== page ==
Bankruptcy filings fell for both personal and business bankruptcies. Non-business filings fell by a total of 38.8 percent, while business filings fell 13.9 percent.

Unemployment and layoffs initially soared at the beginning of the pandemic. However, several factors may have contributed to the sharp decline in bankruptcy filings. These include, but are not limited to: federal court closings, state lockdown orders that caused a decline in spending, increased government benefits, and eviction moratoriums have eased financial pressures on households.

If you have questions on this topic or are in financial crisis and considering filing for bankruptcy, contact an experienced Miami bankruptcy attorney who can advise you of all of your options. As an experienced CPA as well as a proven bankruptcy lawyer, Timothy Kingcade knows how to help clients take full advantage of the bankruptcy laws to protect their assets and get successful results. Since 1996 Kingcade Garcia McMaken has been helping people from all walks of life build a better tomorrow. Our attorneys’ help thousands of people every year take advantage of their rights under bankruptcy protection to restart, rebuild and recover. The day you hire our firm, we will contact your creditors to stop the harassment. You can also find useful consumer information on the Kingcade Garcia McMaken website at www.miamibankruptcy.com.

Source: U.S. Courts.gov

COVID-19, Debt Collection

Debt Collection Lawsuits Pause While One Debt Collector Continues to Pursue Collections

At the start of the COVID-19 pandemic, most debt collectors hit the pause button on collection lawsuits due to widespread national lockdowns. However, one of the largest debt collectors, Sherman Financial Group, continued to pursue its collection efforts.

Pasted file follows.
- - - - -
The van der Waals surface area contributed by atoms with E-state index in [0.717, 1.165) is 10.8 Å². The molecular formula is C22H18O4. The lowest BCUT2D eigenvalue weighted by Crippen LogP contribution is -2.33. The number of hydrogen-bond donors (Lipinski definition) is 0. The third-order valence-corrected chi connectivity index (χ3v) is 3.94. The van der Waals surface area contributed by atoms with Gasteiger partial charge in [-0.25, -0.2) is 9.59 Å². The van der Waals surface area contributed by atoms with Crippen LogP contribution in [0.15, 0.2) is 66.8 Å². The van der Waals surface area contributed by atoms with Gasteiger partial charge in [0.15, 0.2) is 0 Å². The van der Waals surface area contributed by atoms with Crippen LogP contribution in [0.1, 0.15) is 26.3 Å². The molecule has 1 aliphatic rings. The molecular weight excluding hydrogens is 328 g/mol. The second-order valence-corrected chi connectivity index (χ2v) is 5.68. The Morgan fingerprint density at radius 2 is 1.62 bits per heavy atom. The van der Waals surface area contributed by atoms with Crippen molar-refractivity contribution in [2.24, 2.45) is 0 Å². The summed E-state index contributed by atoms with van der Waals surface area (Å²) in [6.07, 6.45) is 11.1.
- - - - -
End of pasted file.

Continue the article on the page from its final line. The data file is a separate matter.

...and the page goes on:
According to a study conducted by the Wall Street Journal, Sherman Financial Group had the largest increase of any debt collection firm between March 15, 2020 and December 31, 2020. The study analyzed filings from five state-court districts from the start of the pandemic to the end of 2020. The number of filings went up by 52 percent from the previous year. In comparison, debt collection filings went down by 24 percent with respect to the industry overall. 

Sherman subsidiaries filed 15,420 more debt collection lawsuits in 2020 than they did in 2019 in these five districts aloneThe districts surveyed serve approximately 13 percent of the nation’s population.   

In previous years, Sherman has been a smaller debt collection company. However, financial analysts believe that the company has established its reputation as a nonconformist in the debt collection industry. This is not the first time where Sherman has chosen to take advantage of a financial crisis to expand their reach in the industry. They behaved similarly during the 2008 financial crisis. 

Most debt collection companies have filed fewer lawsuits during the pandemic due to borrower hardship. For example, two of Sherman’s competitors, including PRA Group and Encore Capital Group filed fewer lawsuits in 2020 than in 2019 and limited new collection efforts. Another debt collection company, Oportun Financial Corp, suspended all new debt collection lawsuit filings, dismissed many of their pending cases, and capped interest rates on its outstanding loans. 

Of the lawsuits filed in the five districts surveyed by the Wall Street Journal, Sherman-owned subsidiaries accounted for 12 percent of the debt lawsuits filed, which was a six percent increase from the previous year.  

Facing debt collection is stressful and there are laws in place to protect consumers.  Debt collectors can be persistent, even to the point of becoming harassing and threatening at times. However, it is vital that consumers facing collections actions realize that they do, in fact, have rights, and these rights fall largely under the Fair Debt Collection Practices Act (FDCPA).